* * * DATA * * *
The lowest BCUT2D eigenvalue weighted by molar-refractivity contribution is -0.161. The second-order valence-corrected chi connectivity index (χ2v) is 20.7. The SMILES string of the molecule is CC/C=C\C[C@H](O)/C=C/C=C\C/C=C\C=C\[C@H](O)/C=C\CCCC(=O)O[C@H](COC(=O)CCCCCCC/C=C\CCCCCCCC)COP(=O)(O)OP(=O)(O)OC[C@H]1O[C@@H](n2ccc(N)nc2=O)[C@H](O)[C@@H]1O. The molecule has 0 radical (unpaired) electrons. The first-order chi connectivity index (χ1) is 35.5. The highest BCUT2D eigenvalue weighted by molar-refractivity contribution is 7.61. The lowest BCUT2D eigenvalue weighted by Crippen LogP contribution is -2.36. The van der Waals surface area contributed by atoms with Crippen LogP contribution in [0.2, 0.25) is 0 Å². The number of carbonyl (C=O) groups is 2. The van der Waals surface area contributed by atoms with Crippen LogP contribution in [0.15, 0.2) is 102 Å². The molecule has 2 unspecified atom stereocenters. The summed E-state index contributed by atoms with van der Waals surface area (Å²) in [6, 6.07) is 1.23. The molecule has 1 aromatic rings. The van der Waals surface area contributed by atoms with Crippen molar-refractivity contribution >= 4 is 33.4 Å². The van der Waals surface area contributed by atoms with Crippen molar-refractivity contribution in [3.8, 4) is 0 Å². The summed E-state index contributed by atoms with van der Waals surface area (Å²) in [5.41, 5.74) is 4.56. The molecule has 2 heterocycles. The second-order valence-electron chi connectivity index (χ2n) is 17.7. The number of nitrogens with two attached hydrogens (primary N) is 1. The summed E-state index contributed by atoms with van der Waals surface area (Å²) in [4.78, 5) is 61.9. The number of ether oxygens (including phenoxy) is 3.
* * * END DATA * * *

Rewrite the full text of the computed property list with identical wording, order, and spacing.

The lowest BCUT2D eigenvalue weighted by molar-refractivity contribution is -0.161. The second-order valence-corrected chi connectivity index (χ2v) is 20.7. The SMILES string of the molecule is CC/C=C\C[C@H](O)/C=C/C=C\C/C=C\C=C\[C@H](O)/C=C\CCCC(=O)O[C@H](COC(=O)CCCCCCC/C=C\CCCCCCCC)COP(=O)(O)OP(=O)(O)OC[C@H]1O[C@@H](n2ccc(N)nc2=O)[C@H](O)[C@@H]1O. The molecule has 0 radical (unpaired) electrons. The first-order chi connectivity index (χ1) is 35.5. The highest BCUT2D eigenvalue weighted by molar-refractivity contribution is 7.61. The lowest BCUT2D eigenvalue weighted by Crippen LogP contribution is -2.36. The van der Waals surface area contributed by atoms with Crippen LogP contribution in [0.2, 0.25) is 0 Å². The number of carbonyl (C=O) groups is 2. The van der Waals surface area contributed by atoms with Crippen LogP contribution in [0.15, 0.2) is 102 Å². The molecule has 2 unspecified atom stereocenters. The summed E-state index contributed by atoms with van der Waals surface area (Å²) in [6, 6.07) is 1.23. The molecule has 1 aromatic rings. The van der Waals surface area contributed by atoms with Crippen molar-refractivity contribution >= 4 is 33.4 Å². The van der Waals surface area contributed by atoms with Crippen molar-refractivity contribution in [3.8, 4) is 0 Å². The summed E-state index contributed by atoms with van der Waals surface area (Å²) in [5.41, 5.74) is 4.56. The molecule has 2 heterocycles. The second-order valence-electron chi connectivity index (χ2n) is 17.7. The number of nitrogens with two attached hydrogens (primary N) is 1. The summed E-state index contributed by atoms with van der Waals surface area (Å²) in [4.78, 5) is 61.9. The number of ether oxygens (including phenoxy) is 3.